|Girls on Fire : Robin Wasserman|
It starts with a suicide and ends with a death.
My third blog tour stop of the week - I've spent a lot of my festive break reading, as you can tell!
The first few pages of Girls on Fire asks the reader to imagine two girls; you see examples everywhere of that kind of friendship. Two ordinary girls, wrapped up in their own little bubble; their world. We then hear about Hannah's friendship with new girl, Lacey.
Moving in from out of town, Lacey bonds with Hannah (who is nothing special; an entirely unexciting yet relateable high school kid) over their mutual hatred for Nikki Drummond (who plays the role of Queen of their school, her popularity increased tenfold at the news that Nikki's boyfriend commits suicide in the woods on Halloween night).
I found these classroom figures easy to picture, drawing similarities to Lacey and Hannah (who is renamed Dex by Lacey, as she thinks it's a better name), and remembering how intense those friendships can be when you're growing up in a small town together. The two of you against the world, it can seem that nothing can be so intense, right?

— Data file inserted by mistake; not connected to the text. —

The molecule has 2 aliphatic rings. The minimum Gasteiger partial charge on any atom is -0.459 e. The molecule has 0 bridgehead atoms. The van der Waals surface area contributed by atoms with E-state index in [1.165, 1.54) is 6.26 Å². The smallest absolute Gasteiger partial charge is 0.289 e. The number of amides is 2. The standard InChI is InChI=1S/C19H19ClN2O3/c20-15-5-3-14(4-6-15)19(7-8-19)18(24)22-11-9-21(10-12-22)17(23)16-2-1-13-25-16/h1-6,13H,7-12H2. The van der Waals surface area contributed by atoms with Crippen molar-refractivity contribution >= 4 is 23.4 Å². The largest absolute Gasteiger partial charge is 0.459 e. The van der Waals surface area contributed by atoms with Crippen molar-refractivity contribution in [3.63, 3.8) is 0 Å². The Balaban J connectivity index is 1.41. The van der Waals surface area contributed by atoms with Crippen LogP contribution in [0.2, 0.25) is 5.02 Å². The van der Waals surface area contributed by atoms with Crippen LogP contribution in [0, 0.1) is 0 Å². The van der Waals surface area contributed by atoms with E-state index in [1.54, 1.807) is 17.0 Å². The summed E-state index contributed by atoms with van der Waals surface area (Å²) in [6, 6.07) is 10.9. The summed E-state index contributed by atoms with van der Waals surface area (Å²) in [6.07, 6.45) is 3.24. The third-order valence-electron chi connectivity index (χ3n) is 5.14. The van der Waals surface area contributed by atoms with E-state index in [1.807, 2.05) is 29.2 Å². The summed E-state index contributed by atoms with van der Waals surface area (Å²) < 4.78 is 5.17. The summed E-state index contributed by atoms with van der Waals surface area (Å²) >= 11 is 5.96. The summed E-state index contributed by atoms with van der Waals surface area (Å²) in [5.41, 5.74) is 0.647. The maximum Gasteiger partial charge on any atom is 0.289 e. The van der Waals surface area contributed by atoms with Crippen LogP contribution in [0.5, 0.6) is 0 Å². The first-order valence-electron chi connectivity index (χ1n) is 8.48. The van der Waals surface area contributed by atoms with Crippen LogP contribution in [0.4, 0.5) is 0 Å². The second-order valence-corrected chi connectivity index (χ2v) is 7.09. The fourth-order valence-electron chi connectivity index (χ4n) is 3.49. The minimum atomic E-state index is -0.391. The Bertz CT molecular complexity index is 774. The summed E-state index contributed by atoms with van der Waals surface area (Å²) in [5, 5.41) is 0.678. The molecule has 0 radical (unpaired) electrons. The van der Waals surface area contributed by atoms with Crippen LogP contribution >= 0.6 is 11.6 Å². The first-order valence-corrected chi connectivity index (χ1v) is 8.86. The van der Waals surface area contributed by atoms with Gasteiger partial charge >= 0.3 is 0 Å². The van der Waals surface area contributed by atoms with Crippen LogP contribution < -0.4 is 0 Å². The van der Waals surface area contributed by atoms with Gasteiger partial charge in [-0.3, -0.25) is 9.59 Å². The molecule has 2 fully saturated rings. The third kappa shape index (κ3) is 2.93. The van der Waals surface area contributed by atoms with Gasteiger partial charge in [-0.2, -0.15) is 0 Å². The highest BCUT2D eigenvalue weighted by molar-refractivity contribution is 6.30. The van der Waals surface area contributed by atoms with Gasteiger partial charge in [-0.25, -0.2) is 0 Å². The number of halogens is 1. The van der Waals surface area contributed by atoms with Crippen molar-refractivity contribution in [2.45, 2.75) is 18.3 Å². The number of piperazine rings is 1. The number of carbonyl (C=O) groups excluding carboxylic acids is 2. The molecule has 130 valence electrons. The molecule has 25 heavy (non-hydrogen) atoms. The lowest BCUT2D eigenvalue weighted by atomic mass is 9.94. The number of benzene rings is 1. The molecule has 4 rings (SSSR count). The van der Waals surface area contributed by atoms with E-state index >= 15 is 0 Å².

Lacey's past comes out and she's a driving force in persuading Dex to push her boundaries. Obsessed with the grunge scene, there are endless Kurt Cobain references Nirvana providing the soundtrack to the girls' road trips to the sea, experimenting with boys and drugs and Satanic rituals.
Girls on Fire is definitely towing the adult side of the YA line, but it's compelling. A slow burner (pun intended), I have no doubt it will hook you right up until it's chilling crescendo.
See what the others thought of it in the coming days..